‘Ottawa’ Ottawa’s Legal Manoeuvre on Veterans Benefits Called ‘a Betrayal’
The federal government is taking veterans back to court to try to block certain benefits for injured and wounded soldiers, despite a Liberal campaign promise to better support them after an era of Conservative cuts.
“It’s a betrayal,” said Donald Sorochan, the lawyer representing the six Afghan war veterans who initiated a class-action lawsuit over pensions and other benefits.
“They have turned the Liberal election campaign into a lie. I sat at tables [during the campaign] with some of the people who are now in cabinet. Those ministers have been turned into liars by the Department of Justice,” he said Tuesday, noting the election platform explicitly promised that no veteran would have to “fight the government” for the support and compensation they have earned.
A peace agreement of sorts reached by the previous Harper government and the veterans, the plaintiffs, expired Sunday. The two sides failed to reach an out-of-court settlement, and now government lawyers have informed the B.C. Court of Appeals that they will pick up the lawsuit where it left off.
- Legal truce over veterans benefits on shaky ground, lawyer warns MPs
- Veterans emergency fund runs out of money
- Kent Hehr says Liberals will move quickly to help veterans
The plaintiffs have argued in court that the government has a sacred obligation to its injured soldiers and that the lump-sum payment wounded veterans receive under the New Veterans Charter — as opposed to the pension that was previously offered to veterans before 2006 — is inadequate compensation, as they receive less money over the course of a lifetime.
They’ve also argued that it violates their rights — the right to life, liberty and security of the person — under Section 7 of the Charter of Rights and Freedoms.
“The social covenant is this promise that our country, Canada, has promised service people they will be protected when they get maimed and their families will be looked after if they are killed,” Sorochan said.
Government lawyers outraged veterans by asserting that the federal government has no extraordinary obligation to those who have fought for the country, and therefore the litigation has no merit.
The justice department lawyers tried to block the case during the Harper era by arguing that Canada does not have a social covenant with veterans, and that a “scheme providing benefits cannot be said to amount to a deprivation merely because claimant views the benefits as insufficient.” They also said that the plaintiffs “seek to advance a pure economic interest.”
Erin O’Toole, who was brought on by Harper to replace Julian Fantino on the veterans file, ultimately repudiated those arguments and tried to put an end to a political headache that had been dogging the Tories for months.
Moreover, all parties voted unanimously in favour of a motion introduced by NDP MP Fin Donnelly last May, which recognized a “stand-alone covenant of moral, social, legal and fiduciary obligation exists between the Canadian people … and members of the Canadian Armed Forces who have been injured, disabled or died as a result of military service.”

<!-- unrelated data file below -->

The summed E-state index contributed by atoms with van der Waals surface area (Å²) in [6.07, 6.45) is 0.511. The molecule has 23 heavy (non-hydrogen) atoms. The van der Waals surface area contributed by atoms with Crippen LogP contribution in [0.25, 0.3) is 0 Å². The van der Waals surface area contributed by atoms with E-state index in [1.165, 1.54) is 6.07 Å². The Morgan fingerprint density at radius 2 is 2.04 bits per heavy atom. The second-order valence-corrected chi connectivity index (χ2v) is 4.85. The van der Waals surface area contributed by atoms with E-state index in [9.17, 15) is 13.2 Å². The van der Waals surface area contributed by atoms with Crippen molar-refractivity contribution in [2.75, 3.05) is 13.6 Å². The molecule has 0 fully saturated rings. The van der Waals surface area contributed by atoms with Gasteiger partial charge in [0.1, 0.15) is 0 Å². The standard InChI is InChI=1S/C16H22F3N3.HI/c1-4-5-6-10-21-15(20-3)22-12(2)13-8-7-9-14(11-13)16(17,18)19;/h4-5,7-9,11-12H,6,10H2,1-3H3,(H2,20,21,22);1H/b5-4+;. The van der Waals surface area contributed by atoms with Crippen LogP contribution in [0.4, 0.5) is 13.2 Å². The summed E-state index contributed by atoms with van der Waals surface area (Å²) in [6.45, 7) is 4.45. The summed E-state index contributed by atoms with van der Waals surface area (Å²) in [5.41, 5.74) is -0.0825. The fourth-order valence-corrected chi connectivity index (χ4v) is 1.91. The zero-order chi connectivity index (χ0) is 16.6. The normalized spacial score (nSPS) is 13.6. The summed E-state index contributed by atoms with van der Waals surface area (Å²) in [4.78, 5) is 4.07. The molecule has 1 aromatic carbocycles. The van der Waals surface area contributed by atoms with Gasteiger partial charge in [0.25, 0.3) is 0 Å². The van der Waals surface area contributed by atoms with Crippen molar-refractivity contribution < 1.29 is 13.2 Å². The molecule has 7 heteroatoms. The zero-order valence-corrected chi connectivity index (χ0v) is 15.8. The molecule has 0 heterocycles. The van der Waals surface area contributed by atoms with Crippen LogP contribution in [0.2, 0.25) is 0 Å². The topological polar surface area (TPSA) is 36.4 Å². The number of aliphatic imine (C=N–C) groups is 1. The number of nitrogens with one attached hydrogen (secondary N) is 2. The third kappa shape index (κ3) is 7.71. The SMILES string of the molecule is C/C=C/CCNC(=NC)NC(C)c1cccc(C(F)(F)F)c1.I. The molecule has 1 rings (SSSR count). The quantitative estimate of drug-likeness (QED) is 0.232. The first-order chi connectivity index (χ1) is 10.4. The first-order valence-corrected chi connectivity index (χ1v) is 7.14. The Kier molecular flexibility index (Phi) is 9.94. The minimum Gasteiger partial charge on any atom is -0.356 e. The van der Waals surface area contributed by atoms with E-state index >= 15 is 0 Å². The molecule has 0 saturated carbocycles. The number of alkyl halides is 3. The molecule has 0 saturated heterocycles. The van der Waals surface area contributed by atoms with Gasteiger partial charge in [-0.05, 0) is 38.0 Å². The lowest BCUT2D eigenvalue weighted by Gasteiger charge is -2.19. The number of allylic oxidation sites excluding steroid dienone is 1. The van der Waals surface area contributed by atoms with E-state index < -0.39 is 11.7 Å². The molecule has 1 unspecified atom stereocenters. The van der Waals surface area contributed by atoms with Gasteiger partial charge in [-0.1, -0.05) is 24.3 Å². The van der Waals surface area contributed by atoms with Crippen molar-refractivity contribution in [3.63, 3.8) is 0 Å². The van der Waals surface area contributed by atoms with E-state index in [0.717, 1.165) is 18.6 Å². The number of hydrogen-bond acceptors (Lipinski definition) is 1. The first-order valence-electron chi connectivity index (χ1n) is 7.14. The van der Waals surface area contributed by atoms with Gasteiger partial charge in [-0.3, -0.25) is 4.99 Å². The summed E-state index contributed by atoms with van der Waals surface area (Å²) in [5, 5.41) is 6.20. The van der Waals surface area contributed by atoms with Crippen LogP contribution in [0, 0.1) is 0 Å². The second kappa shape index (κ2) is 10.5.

O’Toole also removed the lead government lawyer, Paul Vickery, from the case and replaced him with Joel Watson, a litigator from the private sector and himself a former veteran.
But Sorochan told CBC News that the government lawyers have told him they will now revive the argument that the government does not have a sacred obligation to veterans — to try to kill the class-action lawsuit once and for all.
The Liberal government has also put Vickery back on the case.
‘Charging into the valley of political death’
The plaintiffs agreed to drop their lawsuit if the government provided timetables for implementing Veterans Affairs Minister Kent Hehr’s mandate letter, which included pensions for injured veterans among other key promises.
But Hehr has so far been frustratingly noncommittal as to the schedule of some of his top priorities, Sorochan said.
“He’s personable, but I don’t think he engenders a lot of confidence that he’s going to get things done for veterans,” he said. “Usually, when you have a rookie minister, you have politically savvy minders that keep them out of trouble. He doesn’t have them.”
A spokesperson for the minister said Tuesday that Hehr “remains committed” to re-establishing lifelong pensions for veterans “and to all items in his mandate letter,” but added that because the matter is before the courts it would be inappropriate to comment further.
Now, Hehr has signed off on sending the issue back to court, Sorochan said, which is a slap in the face to veterans who sought to find a mutually agreeable resolution.
“Why are others in his caucus allowing him to retreat to a position that contributed, at least in part, to the Conservative defeat? When you’re told you’re charging into the valley of death, by me, you’d think you’d stop charging.
“We walked down that path of reconciliation and we attempted to find a solution that would be in the best interest of all parties. But, for some reason, this minister has accepted arguments by the Department of Justice that they should slam the door on it and go back to court and re-ask the court to accept arguments that had been repudiated.”
The Liberal platform in the last election explicitly promised to restore the pension benefit. “We will re-establish lifelong pensions as an option for our injured veterans, and increase the value of the disability award,” the platform reads.
The 2016 budget did allocate more than $4.6 billion over three years to boost support for veterans, namely reopening service offices, increasing the disability award and boosting the earnings loss benefit for injured veterans and expanding access to the permanent impairment allowance — but it was silent on pensions, the biggest sticking point.